Aquarium and Partners to Release Endangered White Abalone for the First Time in History
White abalone, an endangered species once abundant off the coast of California, is getting an opportunity to rebound.
The National Oceanic and Atmospheric Administration (NOAA) in collaboration with the Aquarium of the Pacific, the UC Davis Bodega Marine Laboratory, the Bay Foundation, Paua Marine Research Group (PMRG), the California Department of Fish and Wildlife, and various other partners have been working together to help save the white abalone from extinction. This is the first time in history that this federally protected species is being released into the wild.
The Aquarium is a founding partner of the White Abalone Recovery Program and has been working with NOAA for the past eleven years on this project. It is the only public aquarium involved in field activities and research on this species. White abalones reared at the UC Davis Bodega Marine Laboratory as part of this collaboration will be released into the wild in mid-November at undisclosed locations off Southern California. The release locations will be kept confidential among the project partners, allowing the white abalones to settle in the ocean. Scientific divers from the Aquarium of the Pacific along with divers from NOAA, CDFW, the Bay Foundation, and PMRG will release the white abalones from holding boxes, which were placed in their underwater locations at the end of October.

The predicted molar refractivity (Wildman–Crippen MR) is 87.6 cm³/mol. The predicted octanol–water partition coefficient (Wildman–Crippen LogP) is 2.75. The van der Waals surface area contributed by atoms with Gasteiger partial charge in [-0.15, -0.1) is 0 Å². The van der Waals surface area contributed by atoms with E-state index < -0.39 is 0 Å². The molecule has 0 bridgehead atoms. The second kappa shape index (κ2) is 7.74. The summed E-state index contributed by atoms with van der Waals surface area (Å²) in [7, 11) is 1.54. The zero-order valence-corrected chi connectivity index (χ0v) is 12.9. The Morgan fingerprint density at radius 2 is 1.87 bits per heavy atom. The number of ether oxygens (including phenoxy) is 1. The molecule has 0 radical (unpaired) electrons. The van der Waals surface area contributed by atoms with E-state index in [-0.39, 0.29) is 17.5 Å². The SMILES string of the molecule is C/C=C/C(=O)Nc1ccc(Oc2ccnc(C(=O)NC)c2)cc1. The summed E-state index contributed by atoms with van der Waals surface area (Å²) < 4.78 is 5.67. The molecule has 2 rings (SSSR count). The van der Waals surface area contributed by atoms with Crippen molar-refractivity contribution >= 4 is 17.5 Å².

The Aquarium of the Pacific was one of a small number of facilities that received brood stock (adults that would become “parents”) to jump-start the breeding program under human care. The breeding program has produced thousands of offspring that are being prepared for eventual release. In addition to spawning white abalones in its lab, the Aquarium has assisted with additional research on this species and surveying local waters by its scientific divers to determine release sites.
White abalones were listed as endangered under the Endangered Species Act in 2001. Abalones are shellfish in the phylum Mollusca, which also includes clams, scallops, sea slugs, octopuses, and squid. Abalones have a single, flat-shaped shell and are part of the genus Haliotis, meaning “sea ear,” which refers to the shape of their shell.